Movie review: After Earth

After Earth

(M) **

Director: M Night Shyamalan.

Cast: Jaden Smith, Will Smith, Sophie Okonedo, Zoë Isabella Kravitz.

APPARENTLY director M Night Shyamalan is still allowed to make movies.

This is despite the one-two punch of his most recent directorial efforts The Happening and The Last Airbender - two films so terrible they helped turn his name into a punchline.

Seemingly as a result of those films, his name has been a glaring omission from most of the promotional material for this futuristic father-son actioner. In the wake of his Sixth Sense success, his follow-ups Unbreakable, Signs and The Village had "M Night Shyamalan" stamped loud and proud on the posters - now, his moniker is nowhere to be seen.

It's actually fitting though. After Earth doesn't feature any of his increasingly ridiculous twists, nor does it have the horror-lite atmospheres that pervaded most of his movies. In short, it doesn't feel like a Shyamalan film.

Set 1000 years in the future, it is the tale of a father and son, played by real-life father-son duo Will and Jaden Smith. Will plays Cypher, a legendary general renowned for his fearlessness, and Jaden is Kitai, the son who dreams of following in his father's footsteps but is struggling to achieve that goal.

Cypher, urged by his wife (Okonedo), attempts to bridge the gap between himself and his son by inviting Kitai to join him at his latest posting on a far-flung planet.

But along the way, their spaceship crash lands on Earth, a planet humanity abandoned almost 1000 years ago and which now teems with new ways to kill you.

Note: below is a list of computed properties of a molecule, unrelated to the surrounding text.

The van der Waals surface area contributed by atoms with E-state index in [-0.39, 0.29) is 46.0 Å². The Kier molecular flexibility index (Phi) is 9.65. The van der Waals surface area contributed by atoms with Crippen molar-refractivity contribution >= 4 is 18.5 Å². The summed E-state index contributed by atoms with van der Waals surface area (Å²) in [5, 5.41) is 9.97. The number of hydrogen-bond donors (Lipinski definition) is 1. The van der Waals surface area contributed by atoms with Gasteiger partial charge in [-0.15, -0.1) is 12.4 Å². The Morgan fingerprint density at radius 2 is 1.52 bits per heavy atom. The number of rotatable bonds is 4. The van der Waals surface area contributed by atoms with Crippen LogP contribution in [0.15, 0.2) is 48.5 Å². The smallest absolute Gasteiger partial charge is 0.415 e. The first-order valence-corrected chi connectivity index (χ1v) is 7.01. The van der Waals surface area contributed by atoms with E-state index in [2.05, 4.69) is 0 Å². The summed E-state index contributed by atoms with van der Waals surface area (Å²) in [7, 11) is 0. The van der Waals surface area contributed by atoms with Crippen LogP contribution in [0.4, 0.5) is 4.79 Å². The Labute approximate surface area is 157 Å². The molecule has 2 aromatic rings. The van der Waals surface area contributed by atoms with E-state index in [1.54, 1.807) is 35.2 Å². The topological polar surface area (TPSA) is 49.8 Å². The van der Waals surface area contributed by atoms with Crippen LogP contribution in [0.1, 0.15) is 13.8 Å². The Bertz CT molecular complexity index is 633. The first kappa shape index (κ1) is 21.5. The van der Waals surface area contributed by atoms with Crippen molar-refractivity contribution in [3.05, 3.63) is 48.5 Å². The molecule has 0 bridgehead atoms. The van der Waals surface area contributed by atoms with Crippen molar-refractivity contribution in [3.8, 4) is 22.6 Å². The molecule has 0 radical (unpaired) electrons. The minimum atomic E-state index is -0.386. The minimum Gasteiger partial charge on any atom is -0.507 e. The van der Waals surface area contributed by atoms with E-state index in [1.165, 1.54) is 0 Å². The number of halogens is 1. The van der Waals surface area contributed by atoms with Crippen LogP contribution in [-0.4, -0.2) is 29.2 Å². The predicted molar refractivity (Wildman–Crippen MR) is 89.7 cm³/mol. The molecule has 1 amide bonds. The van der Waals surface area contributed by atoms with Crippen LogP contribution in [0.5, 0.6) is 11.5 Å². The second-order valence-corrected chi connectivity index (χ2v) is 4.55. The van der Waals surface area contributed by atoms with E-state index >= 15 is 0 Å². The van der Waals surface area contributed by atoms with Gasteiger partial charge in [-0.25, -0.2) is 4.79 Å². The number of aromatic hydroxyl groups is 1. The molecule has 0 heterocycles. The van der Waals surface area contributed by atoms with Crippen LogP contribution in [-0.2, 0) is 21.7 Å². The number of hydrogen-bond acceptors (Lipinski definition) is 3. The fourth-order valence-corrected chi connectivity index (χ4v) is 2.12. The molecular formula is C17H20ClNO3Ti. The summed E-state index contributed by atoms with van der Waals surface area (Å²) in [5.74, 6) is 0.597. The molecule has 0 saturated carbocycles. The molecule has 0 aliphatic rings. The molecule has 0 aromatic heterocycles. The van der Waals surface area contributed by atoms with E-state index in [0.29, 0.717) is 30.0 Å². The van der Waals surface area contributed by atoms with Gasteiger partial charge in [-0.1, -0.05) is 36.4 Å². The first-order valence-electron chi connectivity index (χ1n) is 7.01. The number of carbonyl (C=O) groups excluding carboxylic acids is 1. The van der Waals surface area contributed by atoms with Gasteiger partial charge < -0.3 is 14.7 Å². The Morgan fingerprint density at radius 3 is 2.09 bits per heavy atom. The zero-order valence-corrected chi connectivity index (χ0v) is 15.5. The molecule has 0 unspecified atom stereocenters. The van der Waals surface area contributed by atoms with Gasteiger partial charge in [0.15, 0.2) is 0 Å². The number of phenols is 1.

After Earth makes for a strange cinematic experience, one akin to watching someone playing a computer game.

This is mostly because of its structure, which involves Smith senior's injured general stuck in the wrecked spaceship and telling Smith junior's character what to do next, making Cypher the helper/narrator who pops up in a game and gives you your mission or explains how to pass the level. Kitai even has to reach "warm nodes" to be able to sleep without freezing to death, which are like save points.

This computer game structure also adds to the strangely emotionless vibe of the whole film. Fear is a major theme throughout - Cypher doesn't have it, Kitai has too much of it - but the film-makers have mistaken "fearlessness" for "emotionlessness" and made Will Smith's role is all business and no heart, affecting the mood of the movie.

When you take someone like Smith, who can dominate and drive a movie with his personality, and you make him act like he's made of stone, it sucks the life and fun out of a film. This is turn seriously affects whether we care about the characters at all. It also makes the few remaining attempts at pathos mawkish and strange.

It's not a total loss. There are some interesting ideas amid the dumb plot points, and Shyamalan has created (from a story by Will Smith) an interesting future universe.

Both Smiths perform well in spite of their cliched characters, and there are a few genuinely thrilling moments, including the moments leading up to crashlanding and an aerial pursuit involving an over-sized eagle.

With its coming of age story, themes about overcoming fear (which is a literal monster to be slain here) and the father-son bond, there's enough going on to keep you interested, but only just.

After Earth is ok - not good or great, but certainly not terrible. It's at least a step-up on the dire The Happening and the soporific The Last Airbender. Compared to those two films, After Earth looks like Citizen Kane. But that's not saying much really.

Jaden Smith faces all manner of vicious critters in After Earth.

Jaden Smith faces all manner of vicious critters in After Earth.


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